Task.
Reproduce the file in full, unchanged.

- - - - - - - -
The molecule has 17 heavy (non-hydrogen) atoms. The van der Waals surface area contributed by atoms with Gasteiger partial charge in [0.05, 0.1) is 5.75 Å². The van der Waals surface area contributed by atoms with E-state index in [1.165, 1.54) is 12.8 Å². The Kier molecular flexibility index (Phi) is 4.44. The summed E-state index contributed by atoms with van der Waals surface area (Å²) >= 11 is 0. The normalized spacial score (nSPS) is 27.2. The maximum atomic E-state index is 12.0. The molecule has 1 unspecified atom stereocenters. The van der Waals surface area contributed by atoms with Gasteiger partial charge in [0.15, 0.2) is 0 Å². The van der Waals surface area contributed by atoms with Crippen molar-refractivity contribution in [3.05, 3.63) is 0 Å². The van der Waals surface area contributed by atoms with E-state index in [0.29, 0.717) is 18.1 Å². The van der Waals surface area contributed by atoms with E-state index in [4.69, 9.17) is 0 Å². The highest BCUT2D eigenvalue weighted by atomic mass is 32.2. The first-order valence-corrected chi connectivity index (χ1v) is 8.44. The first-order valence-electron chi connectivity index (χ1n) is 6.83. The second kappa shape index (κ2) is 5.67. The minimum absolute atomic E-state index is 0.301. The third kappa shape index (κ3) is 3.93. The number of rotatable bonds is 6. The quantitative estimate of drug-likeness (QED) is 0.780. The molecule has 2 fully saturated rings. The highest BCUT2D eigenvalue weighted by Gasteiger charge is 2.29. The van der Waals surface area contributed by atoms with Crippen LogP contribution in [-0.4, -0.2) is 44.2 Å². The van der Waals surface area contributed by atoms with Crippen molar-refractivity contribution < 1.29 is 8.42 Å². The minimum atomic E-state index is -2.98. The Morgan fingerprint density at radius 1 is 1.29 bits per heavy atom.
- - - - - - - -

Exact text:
The molecule has 17 heavy (non-hydrogen) atoms. The van der Waals surface area contributed by atoms with Gasteiger partial charge in [0.05, 0.1) is 5.75 Å². The van der Waals surface area contributed by atoms with E-state index in [1.165, 1.54) is 12.8 Å². The Kier molecular flexibility index (Phi) is 4.44. The summed E-state index contributed by atoms with van der Waals surface area (Å²) >= 11 is 0. The normalized spacial score (nSPS) is 27.2. The maximum atomic E-state index is 12.0. The molecule has 1 unspecified atom stereocenters. The van der Waals surface area contributed by atoms with Gasteiger partial charge in [0.15, 0.2) is 0 Å². The van der Waals surface area contributed by atoms with Crippen molar-refractivity contribution in [3.05, 3.63) is 0 Å². The van der Waals surface area contributed by atoms with E-state index in [0.29, 0.717) is 18.1 Å². The van der Waals surface area contributed by atoms with E-state index in [4.69, 9.17) is 0 Å². The highest BCUT2D eigenvalue weighted by atomic mass is 32.2. The first-order valence-corrected chi connectivity index (χ1v) is 8.44. The first-order valence-electron chi connectivity index (χ1n) is 6.83. The second kappa shape index (κ2) is 5.67. The minimum absolute atomic E-state index is 0.301. The third kappa shape index (κ3) is 3.93. The number of rotatable bonds is 6. The quantitative estimate of drug-likeness (QED) is 0.780. The molecule has 2 fully saturated rings. The highest BCUT2D eigenvalue weighted by Gasteiger charge is 2.29. The van der Waals surface area contributed by atoms with Crippen LogP contribution in [-0.4, -0.2) is 44.2 Å². The van der Waals surface area contributed by atoms with Crippen molar-refractivity contribution < 1.29 is 8.42 Å². The minimum atomic E-state index is -2.98. The Morgan fingerprint density at radius 1 is 1.29 bits per heavy atom.